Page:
IT WAS a trial by fire for several water entrepreneurs yesterday as they wooed investors at Singapore International Water Week's first Hydro Pitch Day.
Given three minutes to present their ideas and five minutes to field questions, six teams had to interest eight venture capitalists and 30 water firms in the audience and, in one team's case, even handle slide projector hiccups.
"I'm here to talk about disasters," said Mr Melvin Tang - as a technical glitch briefly froze the slides on his group's work.
His WateROAM team was pitching a mobile water filtration device for natural disaster victims to get clean water quickly. It will also donate filters to rural villages in Bintan and Cambodia, partly to collect data on their efficiency.
The teams had been selected from 17 groups put through a new nine-week programme to help them commercialise their ideas and set up their own firms.
The HydroPreneur Programme's partners are the National University of Singapore and training company Founder Institute, which trains aspiring entrepreneurs in areas like recruitment and legal work.
About 100 people had applied. About 60 - half of whom were Singaporeans and the other half foreigners - were selected and matchmade into the 17 teams.
Yesterday, the top six teams handled questions probing their expertise and business plans.
Mr Chen Bo's Hydro-CLEAR Tech team had created a material that absorbs up to 190 times its weight in oil and organic solvents. This could help clean up spills in rivers and seas and remove oil contaminants in waste water. "You can even squeeze it to recover the oil and reuse the material five to 10 times," said Mr Bo, 27.
When an audience member pointed out its reusability would limit sales, a teammate replied: "We intend to sell business services to the customers. If you squeeze it, you may damage the material, so we will do it for you."
Mr Henri Lambert, 35, a partner at London-based Apsara Capital , said he was impressed by the pitches. "They were very structured and clear about how much funding they needed and what their business plans were."
The other teams' ideas included a more cost-effective device to detect toxic pollutants in water, and a product to let divers use messaging apps like WhatsApp and Twitter underwater.
On Sunday, five local water firms which had commercialised products but were seeking more funding and partnerships also pitched to investors and firms at the TechXchange programme.
Opening Hydro Pitch Day, PUB chief Chew Men Leong said the start-ups could help cut water production costs and develop new treatment methods to meet global need. "The creation of water start-ups and ventures will also help to contribute to the vibrancy of the ecosystem here, growing Singapore as a global hydrohub."

IT WAS a trial by fire for several water entrepreneurs yesterday as they wooed investors at Singapore International Water Week's first Hydro Pitch Day.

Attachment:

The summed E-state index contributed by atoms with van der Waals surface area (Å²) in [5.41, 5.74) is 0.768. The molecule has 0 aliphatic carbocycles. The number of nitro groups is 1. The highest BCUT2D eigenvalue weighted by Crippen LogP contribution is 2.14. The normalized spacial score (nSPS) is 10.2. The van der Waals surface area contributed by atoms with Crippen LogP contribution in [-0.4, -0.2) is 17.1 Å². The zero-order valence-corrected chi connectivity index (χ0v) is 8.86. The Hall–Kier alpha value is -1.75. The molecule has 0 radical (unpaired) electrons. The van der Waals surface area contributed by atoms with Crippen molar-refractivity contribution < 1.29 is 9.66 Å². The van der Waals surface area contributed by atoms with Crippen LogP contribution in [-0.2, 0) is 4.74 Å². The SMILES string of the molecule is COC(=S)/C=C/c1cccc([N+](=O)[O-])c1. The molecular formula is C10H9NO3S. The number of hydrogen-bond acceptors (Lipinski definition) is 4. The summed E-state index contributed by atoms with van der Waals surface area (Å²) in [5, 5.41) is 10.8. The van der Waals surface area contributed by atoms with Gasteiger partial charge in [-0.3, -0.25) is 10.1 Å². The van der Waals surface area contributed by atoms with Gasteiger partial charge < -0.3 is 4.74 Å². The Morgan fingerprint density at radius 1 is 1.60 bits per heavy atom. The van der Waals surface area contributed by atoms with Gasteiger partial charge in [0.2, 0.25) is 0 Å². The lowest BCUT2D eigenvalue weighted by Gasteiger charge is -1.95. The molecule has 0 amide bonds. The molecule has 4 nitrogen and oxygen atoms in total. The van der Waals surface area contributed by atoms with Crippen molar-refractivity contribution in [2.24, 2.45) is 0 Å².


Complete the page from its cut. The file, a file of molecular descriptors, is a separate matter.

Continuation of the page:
Given three minutes to present their ideas and five minutes to field questions, six teams had to interest eight venture capitalists and 30 water firms in the audience and, in one team's case, even handle slide projector hiccups.

"I'm here to talk about disasters," said Mr Melvin Tang - as a technical glitch briefly froze the slides on his group's work.

His WateROAM team was pitching a mobile water filtration device for natural disaster victims to get clean water quickly. It will also donate filters to rural villages in Bintan and Cambodia, partly to collect data on their efficiency.

The teams had been selected from 17 groups put through a new nine-week programme to help them commercialise their ideas and set up their own firms.

The HydroPreneur Programme's partners are the National University of Singapore and training company Founder Institute, which trains aspiring entrepreneurs in areas like recruitment and legal work.

About 100 people had applied. About 60 - half of whom were Singaporeans and the other half foreigners - were selected and matchmade into the 17 teams.

Yesterday, the top six teams handled questions probing their expertise and business plans.

Mr Chen Bo's Hydro-CLEAR Tech team had created a material that absorbs up to 190 times its weight in oil and organic solvents. This could help clean up spills in rivers and seas and remove oil contaminants in waste water. "You can even squeeze it to recover the oil and reuse the material five to 10 times," said Mr Bo, 27.

When an audience member pointed out its reusability would limit sales, a teammate replied: "We intend to sell business services to the customers. If you squeeze it, you may damage the material, so we will do it for you."

Mr Henri Lambert, 35, a partner at London-based Apsara Capital , said he was impressed by the pitches. "They were very structured and clear about how much funding they needed and what their business plans were."

The other teams' ideas included a more cost-effective device to detect toxic pollutants in water, and a product to let divers use messaging apps like WhatsApp and Twitter underwater.

On Sunday, five local water firms which had commercialised products but were seeking more funding and partnerships also pitched to investors and firms at the TechXchange programme.

Opening Hydro Pitch Day, PUB chief Chew Men Leong said the start-ups could help cut water production costs and develop new treatment methods to meet global need. "The creation of water start-ups and ventures will also help to contribute to the vibrancy of the ecosystem here, growing Singapore as a global hydrohub."